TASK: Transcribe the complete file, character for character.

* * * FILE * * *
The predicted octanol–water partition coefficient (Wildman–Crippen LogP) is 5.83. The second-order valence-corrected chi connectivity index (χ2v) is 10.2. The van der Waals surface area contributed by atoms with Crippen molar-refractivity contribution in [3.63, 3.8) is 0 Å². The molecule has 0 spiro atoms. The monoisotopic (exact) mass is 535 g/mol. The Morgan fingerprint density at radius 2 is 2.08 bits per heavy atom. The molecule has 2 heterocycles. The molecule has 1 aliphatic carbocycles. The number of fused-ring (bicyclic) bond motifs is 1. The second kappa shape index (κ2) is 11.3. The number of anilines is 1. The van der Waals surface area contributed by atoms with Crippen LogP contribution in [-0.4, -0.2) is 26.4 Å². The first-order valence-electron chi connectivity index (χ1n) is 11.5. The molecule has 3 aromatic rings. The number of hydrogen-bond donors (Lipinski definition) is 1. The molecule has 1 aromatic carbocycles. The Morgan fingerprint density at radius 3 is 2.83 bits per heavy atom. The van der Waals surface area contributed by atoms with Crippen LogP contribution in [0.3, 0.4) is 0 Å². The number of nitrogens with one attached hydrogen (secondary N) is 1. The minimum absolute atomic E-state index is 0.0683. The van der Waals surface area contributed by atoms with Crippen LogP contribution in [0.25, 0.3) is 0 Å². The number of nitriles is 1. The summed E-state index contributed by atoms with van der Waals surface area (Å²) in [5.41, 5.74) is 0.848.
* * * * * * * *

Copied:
The predicted octanol–water partition coefficient (Wildman–Crippen LogP) is 5.83. The second-order valence-corrected chi connectivity index (χ2v) is 10.2. The van der Waals surface area contributed by atoms with Crippen molar-refractivity contribution in [3.63, 3.8) is 0 Å². The molecule has 0 spiro atoms. The monoisotopic (exact) mass is 535 g/mol. The Morgan fingerprint density at radius 2 is 2.08 bits per heavy atom. The molecule has 2 heterocycles. The molecule has 1 aliphatic carbocycles. The number of fused-ring (bicyclic) bond motifs is 1. The second kappa shape index (κ2) is 11.3. The number of anilines is 1. The van der Waals surface area contributed by atoms with Crippen LogP contribution in [-0.4, -0.2) is 26.4 Å². The first-order valence-electron chi connectivity index (χ1n) is 11.5. The molecule has 3 aromatic rings. The number of hydrogen-bond donors (Lipinski definition) is 1. The molecule has 1 aromatic carbocycles. The Morgan fingerprint density at radius 3 is 2.83 bits per heavy atom. The van der Waals surface area contributed by atoms with Crippen LogP contribution in [0.3, 0.4) is 0 Å². The number of nitrogens with one attached hydrogen (secondary N) is 1. The minimum absolute atomic E-state index is 0.0683. The van der Waals surface area contributed by atoms with Crippen LogP contribution in [0.25, 0.3) is 0 Å². The number of nitriles is 1. The summed E-state index contributed by atoms with van der Waals surface area (Å²) in [5.41, 5.74) is 0.848.